Posted by Dr. Eric Vance -- Sun, 01/18/2015 - 9:49pm
There are many tribes in Nigeria. The dominant three are the Yorubans of the Southwest, the Igbo of the Southeast, and the Hausa of the North.
Posted by Dr. Eric Vance -- Sun, 01/18/2015 - 3:37pm
In the morning of my first full day in Nigeria 10 days ago, I had a strange thought. I kept quiet about the thought so as not to disrespect Olawale, the First LISA Fellow, or to scare Ian, the LISA Ambassador. That first day I thought, “OMG, I can’t wait to be back home already!”
At the time I didn’t know why I was thinking that. I wasn’t nervous about being in a developing country in Africa. I was excited about the purpose of the trip to work on building the network of LISA 2020 stat labs. I had no reason to feel that way.
Posted by Dr. Eric Vance -- Sat, 01/17/2015 - 4:02pm
Last night Dr. Olubusoye came over to my guest lodge again for further conversation. We talked about plans and next steps, why he likes the vision of LISA 2020, and the challenges he expects a stat lab to face at the University of Ibadan (UI).
Posted by Dr. Eric Vance -- Sat, 01/17/2015 - 1:47pm
Yesterday was highlighted by a courtesy visit to meet the Dean of the Faculty of Science, my university-wide seminar on “LISA 2020: Sharing Experience of Virginia Tech with the University of Ibadan,” and a reception following the seminar.
Posted by Dr. Eric Vance -- Thu, 01/15/2015 - 6:18pm
My first day at University of Ibadan (UI) went very well today. UI is about an hour and a half drive from OAU, which Olawale made without too many troubles.
Posted by Dr. Eric Vance -- Wed, 01/14/2015 - 5:25pm
This morning I was running late. I had just finished cooking my eggs when Olawale arrived at Ian’s house with a honk of his horn. Never be in a rush in Africa. I continued washing the pan and the chopping board, and then went into the living/dining room to sit down and eat my four eggs, chopped onion, chopped red round pepper, and slice of packaged cheese leftover from the Newark Airport United Club last week. Olawale came in and noticed I was eating while I noticed he was anxious to leave immediately.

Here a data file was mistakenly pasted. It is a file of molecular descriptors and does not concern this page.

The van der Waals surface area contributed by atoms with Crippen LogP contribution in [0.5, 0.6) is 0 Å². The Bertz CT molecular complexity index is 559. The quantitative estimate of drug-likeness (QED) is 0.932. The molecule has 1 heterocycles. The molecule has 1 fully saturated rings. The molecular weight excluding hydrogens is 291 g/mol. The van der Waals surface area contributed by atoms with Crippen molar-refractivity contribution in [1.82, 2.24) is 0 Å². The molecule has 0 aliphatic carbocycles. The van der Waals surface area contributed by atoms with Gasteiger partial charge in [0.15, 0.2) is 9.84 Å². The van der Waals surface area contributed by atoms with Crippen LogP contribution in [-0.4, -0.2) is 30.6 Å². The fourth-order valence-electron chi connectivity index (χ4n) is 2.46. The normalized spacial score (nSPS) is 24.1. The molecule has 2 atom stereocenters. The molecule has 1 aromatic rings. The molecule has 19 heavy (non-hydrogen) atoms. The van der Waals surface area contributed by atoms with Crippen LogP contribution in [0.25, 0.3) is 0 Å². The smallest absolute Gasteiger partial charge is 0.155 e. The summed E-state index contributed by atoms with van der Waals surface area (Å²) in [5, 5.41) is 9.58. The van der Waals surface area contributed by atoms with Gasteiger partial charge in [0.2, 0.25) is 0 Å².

Posted by Dr. Eric Vance -- Tue, 01/13/2015 - 6:36pm
Yesterday I was frustrated by my lack of activity as an honored guest at Obafemi Awolowo University. I met the Dean of the Faculty of Science and the other Heads of Departments (HODs) and I met with the former HOD of the Department of Mathematics.
I wondered if there was anything I could do to increase the pace of activity so that my presence here these three days would be more useful to Olawale, Ian, and the Laboratory for Interdisciplinary Statistical Analysis and Collaboration (LISAC-pronounced Lye-Sack). I had one idea.
Posted by Dr. Eric Vance -- Mon, 01/12/2015 - 6:32pm
Today was a very frustrating day of indeterminate waiting, punctuated by bursts of incredible productivity, much like my experience of the internet here at Obafemi Awolowo University (OAU). Today Ian and I endured lots of waiting, not really sure what we were waiting for, when in fact we actually weren’t waiting for anything. It’s like me waiting for the internet stick to work, when in fact the local internet tower is down and won’t be back up until I stop waiting on move on to something else.
Posted by Dr. Eric Vance -- Sun, 01/11/2015 - 6:30pm
My student, the LISA Ambassador Ian Crandell, has a blog at icrandell.wordpress.com detailing his experience. Go ahead and read it (and comment, bloggers love comments!) for another perspective on our trip. I’m hoping Tonya can port some of his posts onto the LISA 2020 blog.
It’s late on Sunday night before my first official day at Obafemi Awolowo University (OAU).
Posted by Dr. Eric Vance -- Thu, 01/08/2015 - 1:08am
In a few minutes I will be landing in Lagos, the biggest city of Nigeria and the biggest city in Africa. I have visited 19 countries in Africa, and Nigeria will be my 20th. I’m here with Virginia Tech statistics graduate student Ian Crandell—the 2015 LISA Ambassador—to promote the LISA 2020 program.